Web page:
Nepse in free fall as margin calls from BFIs unnerve investors

February 13, 2017 09:51 AM Republica


Rs 48.19 billion wipe out from market compared to last trading day
KATHMANDU, Feb 13: Nepal Stock Exchange (Nepse) index plunged 43.73 points, or 3.37 percent, on Sunday to close at 1,252.5 points. 

As bank and financial institutions (BFIs) are pressing the investors to meet margin calls, the stock market is in free fall. Following the drop in stock prices in recent weeks, BFIs are urging borrowers to deposit either cash or additional stocks to cover the losses. With Sunday's fall in Nepse index, Rs 48.19 billion has been wiped out from the stock market.

The rush of investors to offload their stocks to repay loans has sent the market down last year's level. The benchmark index, which was at 1,251.42 points on February 4 last year, rose to a record 1,881.45 points on July 27 last year before entering into a correction mode. Excess liquidity in the banking system, which was a major driver of the bullish run, started disappearing due to mismatch between deposit and loan growth of BFIs since the first quarter end of the current fiscal year.

“The stock prices started retreating due to shortage of investable fund in the banking system, prompting margin calls,” Sandeep Bikram Rana, a stock market analyst, told Republica.  “Most of the borrowers, who had invested in the stocks from the money they had borrowed, are now compelled to offload their holding in the wake of margin calls,” added Rana, who is also a co-founder of IMS Investment Management Services  Pvt Ltd that provides information, portfolio tracker and in-depth analysis of stock market. 

With interest rates on the rise, many investors, who have been investing their savings in the bullish stocks, are also diverting their funds toward bank deposits.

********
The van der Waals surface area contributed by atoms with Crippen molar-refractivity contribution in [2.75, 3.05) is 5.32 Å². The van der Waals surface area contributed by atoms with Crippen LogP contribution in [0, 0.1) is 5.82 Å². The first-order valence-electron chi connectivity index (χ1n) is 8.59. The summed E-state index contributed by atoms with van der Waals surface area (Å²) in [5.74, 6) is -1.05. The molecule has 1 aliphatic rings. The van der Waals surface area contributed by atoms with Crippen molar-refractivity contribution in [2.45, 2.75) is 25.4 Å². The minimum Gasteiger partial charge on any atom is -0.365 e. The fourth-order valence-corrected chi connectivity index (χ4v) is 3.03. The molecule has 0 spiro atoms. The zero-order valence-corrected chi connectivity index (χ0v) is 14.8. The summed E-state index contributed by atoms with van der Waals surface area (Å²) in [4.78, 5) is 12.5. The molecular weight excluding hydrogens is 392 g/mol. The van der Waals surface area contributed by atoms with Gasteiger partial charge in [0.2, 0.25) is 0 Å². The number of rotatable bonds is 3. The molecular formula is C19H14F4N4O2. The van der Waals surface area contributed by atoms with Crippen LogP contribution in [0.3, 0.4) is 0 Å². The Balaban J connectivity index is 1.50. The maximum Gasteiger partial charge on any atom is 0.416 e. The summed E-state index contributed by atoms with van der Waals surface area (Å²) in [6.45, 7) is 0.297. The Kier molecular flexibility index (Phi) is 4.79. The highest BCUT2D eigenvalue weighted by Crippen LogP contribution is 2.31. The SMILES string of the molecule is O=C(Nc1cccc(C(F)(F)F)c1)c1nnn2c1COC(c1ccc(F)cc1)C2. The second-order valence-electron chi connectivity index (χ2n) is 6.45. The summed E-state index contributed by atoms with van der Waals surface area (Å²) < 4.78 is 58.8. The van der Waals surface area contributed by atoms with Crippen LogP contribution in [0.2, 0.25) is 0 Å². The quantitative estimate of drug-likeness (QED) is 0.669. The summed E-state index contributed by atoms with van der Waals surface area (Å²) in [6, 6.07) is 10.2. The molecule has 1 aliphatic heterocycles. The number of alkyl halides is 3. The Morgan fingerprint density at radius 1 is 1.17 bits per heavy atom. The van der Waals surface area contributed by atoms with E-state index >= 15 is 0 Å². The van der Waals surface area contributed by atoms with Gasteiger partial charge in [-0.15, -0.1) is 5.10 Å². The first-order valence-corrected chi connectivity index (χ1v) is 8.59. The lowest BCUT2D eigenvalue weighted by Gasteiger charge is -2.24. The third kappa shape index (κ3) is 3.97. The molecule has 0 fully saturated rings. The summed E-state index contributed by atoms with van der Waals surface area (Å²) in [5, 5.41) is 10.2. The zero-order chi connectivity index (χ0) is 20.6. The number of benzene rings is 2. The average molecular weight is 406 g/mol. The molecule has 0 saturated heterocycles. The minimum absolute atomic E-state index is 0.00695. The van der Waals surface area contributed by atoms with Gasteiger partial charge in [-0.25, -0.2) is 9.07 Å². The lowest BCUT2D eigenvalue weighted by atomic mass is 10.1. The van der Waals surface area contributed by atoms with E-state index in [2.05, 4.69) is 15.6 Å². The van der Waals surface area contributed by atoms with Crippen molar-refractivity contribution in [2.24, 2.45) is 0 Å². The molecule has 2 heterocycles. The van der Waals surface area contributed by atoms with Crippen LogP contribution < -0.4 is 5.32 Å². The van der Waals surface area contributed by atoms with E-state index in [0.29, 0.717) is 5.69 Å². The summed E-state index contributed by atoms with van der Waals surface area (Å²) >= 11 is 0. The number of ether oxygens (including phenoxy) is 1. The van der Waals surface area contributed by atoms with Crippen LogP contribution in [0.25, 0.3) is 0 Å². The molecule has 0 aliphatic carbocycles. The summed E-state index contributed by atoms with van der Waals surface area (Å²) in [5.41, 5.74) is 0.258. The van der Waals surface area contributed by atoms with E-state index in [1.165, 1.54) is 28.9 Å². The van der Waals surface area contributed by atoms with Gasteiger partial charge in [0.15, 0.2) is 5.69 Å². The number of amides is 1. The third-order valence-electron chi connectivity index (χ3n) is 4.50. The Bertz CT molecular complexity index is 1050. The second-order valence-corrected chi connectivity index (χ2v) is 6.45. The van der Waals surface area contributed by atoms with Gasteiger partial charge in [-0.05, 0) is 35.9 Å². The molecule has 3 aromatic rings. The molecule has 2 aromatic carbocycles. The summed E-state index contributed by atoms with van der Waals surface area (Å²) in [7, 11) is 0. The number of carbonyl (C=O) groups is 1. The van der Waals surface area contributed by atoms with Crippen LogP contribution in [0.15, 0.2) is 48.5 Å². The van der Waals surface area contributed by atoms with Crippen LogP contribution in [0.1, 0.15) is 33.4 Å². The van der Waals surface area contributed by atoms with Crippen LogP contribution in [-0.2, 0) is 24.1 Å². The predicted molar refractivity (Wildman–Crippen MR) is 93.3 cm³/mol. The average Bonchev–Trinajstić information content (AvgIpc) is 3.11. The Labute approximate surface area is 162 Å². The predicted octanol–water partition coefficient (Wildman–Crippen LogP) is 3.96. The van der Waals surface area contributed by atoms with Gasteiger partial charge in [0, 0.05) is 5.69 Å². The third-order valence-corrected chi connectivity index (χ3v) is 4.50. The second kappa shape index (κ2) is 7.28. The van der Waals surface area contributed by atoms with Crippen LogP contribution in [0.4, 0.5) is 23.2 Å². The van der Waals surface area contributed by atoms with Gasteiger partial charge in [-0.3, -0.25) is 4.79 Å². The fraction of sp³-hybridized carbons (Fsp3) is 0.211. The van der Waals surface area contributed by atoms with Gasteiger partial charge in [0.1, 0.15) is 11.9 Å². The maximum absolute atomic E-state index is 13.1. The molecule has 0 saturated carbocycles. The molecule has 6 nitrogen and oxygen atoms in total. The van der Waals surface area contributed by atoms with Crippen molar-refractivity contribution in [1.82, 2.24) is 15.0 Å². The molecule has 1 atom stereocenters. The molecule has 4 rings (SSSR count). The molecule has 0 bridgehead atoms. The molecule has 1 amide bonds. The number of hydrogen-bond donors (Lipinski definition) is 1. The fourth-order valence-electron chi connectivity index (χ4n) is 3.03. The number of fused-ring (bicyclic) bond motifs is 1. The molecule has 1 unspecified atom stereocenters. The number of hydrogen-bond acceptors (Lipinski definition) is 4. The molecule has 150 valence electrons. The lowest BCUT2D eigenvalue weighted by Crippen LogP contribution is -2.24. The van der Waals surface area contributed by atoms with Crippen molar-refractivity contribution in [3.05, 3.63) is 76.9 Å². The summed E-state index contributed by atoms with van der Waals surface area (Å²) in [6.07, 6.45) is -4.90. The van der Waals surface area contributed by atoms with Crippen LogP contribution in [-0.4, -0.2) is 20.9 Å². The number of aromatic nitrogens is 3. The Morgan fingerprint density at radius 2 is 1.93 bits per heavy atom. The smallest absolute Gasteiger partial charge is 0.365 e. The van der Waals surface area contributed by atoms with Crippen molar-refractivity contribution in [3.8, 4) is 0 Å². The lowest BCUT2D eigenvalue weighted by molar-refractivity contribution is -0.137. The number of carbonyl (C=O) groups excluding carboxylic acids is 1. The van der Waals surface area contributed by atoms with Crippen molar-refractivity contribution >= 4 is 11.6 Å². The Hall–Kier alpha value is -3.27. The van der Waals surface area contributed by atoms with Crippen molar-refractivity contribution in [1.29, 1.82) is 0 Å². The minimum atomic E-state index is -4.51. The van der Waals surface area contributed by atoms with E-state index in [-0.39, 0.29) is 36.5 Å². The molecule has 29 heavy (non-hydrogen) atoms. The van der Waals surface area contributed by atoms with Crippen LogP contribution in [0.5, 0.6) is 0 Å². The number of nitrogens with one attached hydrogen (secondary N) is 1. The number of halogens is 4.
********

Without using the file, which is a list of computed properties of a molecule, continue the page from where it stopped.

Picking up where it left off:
“The average return of stock market is at around 15 percent. So, investors, particularly institutional investors, are seeing investment on fixed deposits of as high as 13 percent more rational than the risky stock market,” said Rana. 

According to stock brokers, investors, who have borrowed from BFIs as well as small investors, are in the frontline of placing sell orders in the bear market. “It seems that many investors, who borrowed from banks while rates were low, are feeling pressure to sell their stocks due to margin calls. There are also small investors who are panicked by the fall in the stock prices. They want to be on a safe side by exiting the market now,” Priya Raj Regmi, the president of Stock Brokers Association of Nepal, said.

Though the stock market took a dive on Sunday, five listed companies observed their share prices go up on Sunday. Share prices of Mero Microfinance Bittiya Sanstha, Guheshwori Merchant Bank and Finance Ltd, Soaltee Hotel Ltd, Jebils Finance Ltd and Prabhu Bank Ltd (Promoter) went up on Sunday, while all other companies fell in the red zone.

Except Hotels group, whose saw its sub-index rise by 15.4 points, all trading groups logged loss on Sunday. The Insurance sub-index went down by the highest 346.14 points to close at 5,034.73 points. 

A total of 1.31 million units of shares of 132 companies worth Rs 494.11 million were traded in the market on Sunday through 6,158 transactions. 

Analysts also forecast that the stocks are likely to fall further as the 'credit crunch' rattles the BFIs due to mismatch in their deposit and loan growth.


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